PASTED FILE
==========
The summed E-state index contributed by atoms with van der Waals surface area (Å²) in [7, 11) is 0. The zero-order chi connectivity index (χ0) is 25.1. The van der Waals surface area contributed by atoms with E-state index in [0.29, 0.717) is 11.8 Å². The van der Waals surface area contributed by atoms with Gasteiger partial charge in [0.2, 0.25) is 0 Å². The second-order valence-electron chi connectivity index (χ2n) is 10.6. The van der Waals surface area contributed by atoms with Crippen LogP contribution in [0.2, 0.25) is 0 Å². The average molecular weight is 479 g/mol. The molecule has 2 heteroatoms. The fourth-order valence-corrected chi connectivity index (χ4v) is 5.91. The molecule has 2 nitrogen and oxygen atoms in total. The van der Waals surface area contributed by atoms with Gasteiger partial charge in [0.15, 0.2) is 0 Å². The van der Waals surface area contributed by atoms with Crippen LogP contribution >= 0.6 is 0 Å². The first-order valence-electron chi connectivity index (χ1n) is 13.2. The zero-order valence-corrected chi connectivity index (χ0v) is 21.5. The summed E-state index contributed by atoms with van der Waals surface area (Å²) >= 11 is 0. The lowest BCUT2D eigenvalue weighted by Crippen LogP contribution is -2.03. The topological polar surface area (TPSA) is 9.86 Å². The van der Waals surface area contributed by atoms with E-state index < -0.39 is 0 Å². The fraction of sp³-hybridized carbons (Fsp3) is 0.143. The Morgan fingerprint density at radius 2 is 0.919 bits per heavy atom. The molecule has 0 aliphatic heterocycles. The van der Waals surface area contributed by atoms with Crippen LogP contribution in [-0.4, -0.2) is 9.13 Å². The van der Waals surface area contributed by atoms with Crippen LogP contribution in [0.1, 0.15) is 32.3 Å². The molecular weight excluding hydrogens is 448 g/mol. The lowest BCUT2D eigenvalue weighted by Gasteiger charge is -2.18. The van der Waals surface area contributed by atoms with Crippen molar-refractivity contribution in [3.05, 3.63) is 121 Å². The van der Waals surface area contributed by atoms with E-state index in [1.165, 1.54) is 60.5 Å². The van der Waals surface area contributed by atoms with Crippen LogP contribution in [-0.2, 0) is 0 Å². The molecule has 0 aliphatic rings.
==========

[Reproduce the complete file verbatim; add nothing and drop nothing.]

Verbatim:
The summed E-state index contributed by atoms with van der Waals surface area (Å²) in [7, 11) is 0. The zero-order chi connectivity index (χ0) is 25.1. The van der Waals surface area contributed by atoms with E-state index in [0.29, 0.717) is 11.8 Å². The van der Waals surface area contributed by atoms with Gasteiger partial charge in [0.2, 0.25) is 0 Å². The second-order valence-electron chi connectivity index (χ2n) is 10.6. The van der Waals surface area contributed by atoms with Crippen LogP contribution in [0.2, 0.25) is 0 Å². The average molecular weight is 479 g/mol. The molecule has 2 heteroatoms. The fourth-order valence-corrected chi connectivity index (χ4v) is 5.91. The molecule has 2 nitrogen and oxygen atoms in total. The van der Waals surface area contributed by atoms with Gasteiger partial charge in [0.15, 0.2) is 0 Å². The van der Waals surface area contributed by atoms with Crippen LogP contribution >= 0.6 is 0 Å². The first-order valence-electron chi connectivity index (χ1n) is 13.2. The zero-order valence-corrected chi connectivity index (χ0v) is 21.5. The summed E-state index contributed by atoms with van der Waals surface area (Å²) >= 11 is 0. The lowest BCUT2D eigenvalue weighted by Crippen LogP contribution is -2.03. The topological polar surface area (TPSA) is 9.86 Å². The van der Waals surface area contributed by atoms with E-state index < -0.39 is 0 Å². The fraction of sp³-hybridized carbons (Fsp3) is 0.143. The Morgan fingerprint density at radius 2 is 0.919 bits per heavy atom. The molecule has 0 aliphatic heterocycles. The van der Waals surface area contributed by atoms with Crippen LogP contribution in [-0.4, -0.2) is 9.13 Å². The van der Waals surface area contributed by atoms with Crippen LogP contribution in [0.1, 0.15) is 32.3 Å². The molecular weight excluding hydrogens is 448 g/mol. The lowest BCUT2D eigenvalue weighted by Gasteiger charge is -2.18. The van der Waals surface area contributed by atoms with Crippen molar-refractivity contribution in [3.05, 3.63) is 121 Å². The van der Waals surface area contributed by atoms with E-state index in [1.165, 1.54) is 60.5 Å². The van der Waals surface area contributed by atoms with Crippen LogP contribution in [-0.2, 0) is 0 Å². The molecule has 0 aliphatic rings.